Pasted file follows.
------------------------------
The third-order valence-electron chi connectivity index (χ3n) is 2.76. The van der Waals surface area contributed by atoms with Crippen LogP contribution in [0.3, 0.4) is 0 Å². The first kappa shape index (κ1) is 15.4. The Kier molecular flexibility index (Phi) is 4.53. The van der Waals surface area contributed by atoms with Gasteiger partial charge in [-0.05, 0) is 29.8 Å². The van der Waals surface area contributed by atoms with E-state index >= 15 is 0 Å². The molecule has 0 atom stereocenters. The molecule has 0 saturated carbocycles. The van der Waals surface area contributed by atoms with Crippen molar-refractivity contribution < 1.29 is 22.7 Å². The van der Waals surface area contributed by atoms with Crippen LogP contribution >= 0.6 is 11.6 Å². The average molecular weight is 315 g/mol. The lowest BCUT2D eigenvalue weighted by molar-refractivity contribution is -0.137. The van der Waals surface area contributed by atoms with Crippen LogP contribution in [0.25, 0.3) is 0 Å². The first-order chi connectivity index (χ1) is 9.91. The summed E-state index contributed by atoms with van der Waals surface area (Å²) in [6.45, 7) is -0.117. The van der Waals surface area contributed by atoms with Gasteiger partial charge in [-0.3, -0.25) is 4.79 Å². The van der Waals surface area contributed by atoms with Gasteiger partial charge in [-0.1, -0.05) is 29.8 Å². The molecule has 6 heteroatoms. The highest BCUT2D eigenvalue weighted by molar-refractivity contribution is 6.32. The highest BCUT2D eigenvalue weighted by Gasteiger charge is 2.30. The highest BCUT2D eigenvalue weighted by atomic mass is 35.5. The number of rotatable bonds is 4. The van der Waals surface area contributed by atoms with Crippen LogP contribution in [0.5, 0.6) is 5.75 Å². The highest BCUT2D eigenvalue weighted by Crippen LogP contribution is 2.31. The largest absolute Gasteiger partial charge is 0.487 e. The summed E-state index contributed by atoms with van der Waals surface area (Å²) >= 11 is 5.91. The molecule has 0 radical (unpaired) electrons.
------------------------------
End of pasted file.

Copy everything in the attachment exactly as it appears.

The third-order valence-electron chi connectivity index (χ3n) is 2.76. The van der Waals surface area contributed by atoms with Crippen LogP contribution in [0.3, 0.4) is 0 Å². The first kappa shape index (κ1) is 15.4. The Kier molecular flexibility index (Phi) is 4.53. The van der Waals surface area contributed by atoms with Gasteiger partial charge in [-0.05, 0) is 29.8 Å². The van der Waals surface area contributed by atoms with E-state index >= 15 is 0 Å². The molecule has 0 atom stereocenters. The molecule has 0 saturated carbocycles. The van der Waals surface area contributed by atoms with Crippen molar-refractivity contribution < 1.29 is 22.7 Å². The van der Waals surface area contributed by atoms with Crippen LogP contribution >= 0.6 is 11.6 Å². The average molecular weight is 315 g/mol. The lowest BCUT2D eigenvalue weighted by molar-refractivity contribution is -0.137. The van der Waals surface area contributed by atoms with Crippen LogP contribution in [0.25, 0.3) is 0 Å². The first-order chi connectivity index (χ1) is 9.91. The summed E-state index contributed by atoms with van der Waals surface area (Å²) in [6.45, 7) is -0.117. The van der Waals surface area contributed by atoms with Gasteiger partial charge in [-0.3, -0.25) is 4.79 Å². The van der Waals surface area contributed by atoms with Gasteiger partial charge in [-0.1, -0.05) is 29.8 Å². The molecule has 6 heteroatoms. The highest BCUT2D eigenvalue weighted by molar-refractivity contribution is 6.32. The highest BCUT2D eigenvalue weighted by Gasteiger charge is 2.30. The highest BCUT2D eigenvalue weighted by atomic mass is 35.5. The number of rotatable bonds is 4. The van der Waals surface area contributed by atoms with Crippen LogP contribution in [0.5, 0.6) is 5.75 Å². The highest BCUT2D eigenvalue weighted by Crippen LogP contribution is 2.31. The largest absolute Gasteiger partial charge is 0.487 e. The summed E-state index contributed by atoms with van der Waals surface area (Å²) >= 11 is 5.91. The molecule has 0 radical (unpaired) electrons.